CINeMA: An approach for assessing confidence in the results of a network meta-analysis

PLoS Med. 2020 Apr 3;17(4):e1003082. doi: 10.1371/journal.pmed.1003082. eCollection 2020 Apr.


Background: The evaluation of the credibility of results from a meta-analysis has become an important part of the evidence synthesis process. We present a methodological framework to evaluate confidence in the results from network meta-analyses, Confidence in Network Meta-Analysis (CINeMA), when multiple interventions are compared.

Methodology: CINeMA considers 6 domains: (i) within-study bias, (ii) reporting bias, (iii) indirectness, (iv) imprecision, (v) heterogeneity, and (vi) incoherence. Key to judgments about within-study bias and indirectness is the percentage contribution matrix, which shows how much information each study contributes to the results from network meta-analysis. The contribution matrix can easily be computed using a freely available web application. In evaluating imprecision, heterogeneity, and incoherence, we consider the impact of these components of variability in forming clinical decisions.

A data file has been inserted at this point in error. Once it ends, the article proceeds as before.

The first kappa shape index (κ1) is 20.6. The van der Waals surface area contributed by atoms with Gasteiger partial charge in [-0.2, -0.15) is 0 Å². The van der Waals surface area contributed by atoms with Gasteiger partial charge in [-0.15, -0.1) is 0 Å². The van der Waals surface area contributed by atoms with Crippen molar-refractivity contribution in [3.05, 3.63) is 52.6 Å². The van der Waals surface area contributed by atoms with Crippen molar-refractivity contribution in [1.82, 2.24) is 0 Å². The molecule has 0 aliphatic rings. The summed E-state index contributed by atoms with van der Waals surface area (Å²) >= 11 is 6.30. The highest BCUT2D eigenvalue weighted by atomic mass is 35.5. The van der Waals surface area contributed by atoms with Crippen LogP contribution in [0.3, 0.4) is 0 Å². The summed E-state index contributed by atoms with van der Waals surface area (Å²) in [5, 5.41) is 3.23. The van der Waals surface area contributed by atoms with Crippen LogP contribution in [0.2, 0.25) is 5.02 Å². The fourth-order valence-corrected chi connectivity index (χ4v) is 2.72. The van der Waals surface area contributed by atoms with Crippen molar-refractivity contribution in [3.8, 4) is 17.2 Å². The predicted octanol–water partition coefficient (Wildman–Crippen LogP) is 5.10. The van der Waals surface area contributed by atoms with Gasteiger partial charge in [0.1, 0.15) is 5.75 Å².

Conclusions: Via 3 examples, we show that CINeMA improves transparency and avoids the selective use of evidence when forming judgments, thus limiting subjectivity in the process. CINeMA is easy to apply even in large and complicated networks.

Publication types

  • Research Support, Non-U.S. Gov't

MeSH terms

  • Confidence Intervals
  • Coronary Artery Disease / diagnostic imaging*
  • Coronary Artery Disease / epidemiology
  • Electrocardiography / methods
  • Electrocardiography / standards*
  • Exercise Test / methods
  • Exercise Test / standards*
  • Humans
  • Magnetic Resonance Imaging, Cine / methods
  • Magnetic Resonance Imaging, Cine / standards*
  • Network Meta-Analysis*
  • Randomized Controlled Trials as Topic / methods
  • Randomized Controlled Trials as Topic / standards*

Grants and funding

The development of the software and part of the presented work was supported by the Cochrane Collaboration and the Campbell Collaboration. GS, AN, TP were supported by project funding (Grant No. 179158) from the Swiss National Science Foundation. ME was supported by special project funding (Grant No. 174281) from the Swiss National Science Foundation. The funders had no role in study design, data collection and analysis, decision to publish, or preparation of the manuscript.